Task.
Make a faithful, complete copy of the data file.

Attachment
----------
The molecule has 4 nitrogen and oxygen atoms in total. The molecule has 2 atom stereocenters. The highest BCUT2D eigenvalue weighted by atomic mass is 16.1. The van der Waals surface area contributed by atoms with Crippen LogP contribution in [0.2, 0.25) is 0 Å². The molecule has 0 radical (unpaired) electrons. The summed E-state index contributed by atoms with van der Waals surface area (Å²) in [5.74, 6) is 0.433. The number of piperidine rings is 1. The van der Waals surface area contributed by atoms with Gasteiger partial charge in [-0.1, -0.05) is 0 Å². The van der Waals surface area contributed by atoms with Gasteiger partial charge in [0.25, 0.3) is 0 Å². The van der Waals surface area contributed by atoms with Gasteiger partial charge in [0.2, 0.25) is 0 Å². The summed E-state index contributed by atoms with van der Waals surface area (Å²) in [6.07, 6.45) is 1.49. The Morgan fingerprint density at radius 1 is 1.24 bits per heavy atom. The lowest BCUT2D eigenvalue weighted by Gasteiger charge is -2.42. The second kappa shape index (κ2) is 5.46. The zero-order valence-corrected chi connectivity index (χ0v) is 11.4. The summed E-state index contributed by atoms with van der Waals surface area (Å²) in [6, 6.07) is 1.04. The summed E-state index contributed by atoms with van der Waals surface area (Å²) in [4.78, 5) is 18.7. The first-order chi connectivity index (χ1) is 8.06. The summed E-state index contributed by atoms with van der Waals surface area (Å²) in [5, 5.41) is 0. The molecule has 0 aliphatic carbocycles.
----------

The molecule has 4 nitrogen and oxygen atoms in total. The molecule has 2 atom stereocenters. The highest BCUT2D eigenvalue weighted by atomic mass is 16.1. The van der Waals surface area contributed by atoms with Crippen LogP contribution in [0.2, 0.25) is 0 Å². The molecule has 0 radical (unpaired) electrons. The summed E-state index contributed by atoms with van der Waals surface area (Å²) in [5.74, 6) is 0.433. The number of piperidine rings is 1. The van der Waals surface area contributed by atoms with Gasteiger partial charge in [-0.1, -0.05) is 0 Å². The van der Waals surface area contributed by atoms with Gasteiger partial charge in [0.25, 0.3) is 0 Å². The van der Waals surface area contributed by atoms with Gasteiger partial charge in [0.2, 0.25) is 0 Å². The summed E-state index contributed by atoms with van der Waals surface area (Å²) in [6.07, 6.45) is 1.49. The Morgan fingerprint density at radius 1 is 1.24 bits per heavy atom. The lowest BCUT2D eigenvalue weighted by Gasteiger charge is -2.42. The second kappa shape index (κ2) is 5.46. The zero-order valence-corrected chi connectivity index (χ0v) is 11.4. The summed E-state index contributed by atoms with van der Waals surface area (Å²) in [6, 6.07) is 1.04. The summed E-state index contributed by atoms with van der Waals surface area (Å²) in [4.78, 5) is 18.7. The first-order chi connectivity index (χ1) is 8.06. The summed E-state index contributed by atoms with van der Waals surface area (Å²) in [5, 5.41) is 0. The molecule has 0 aliphatic carbocycles.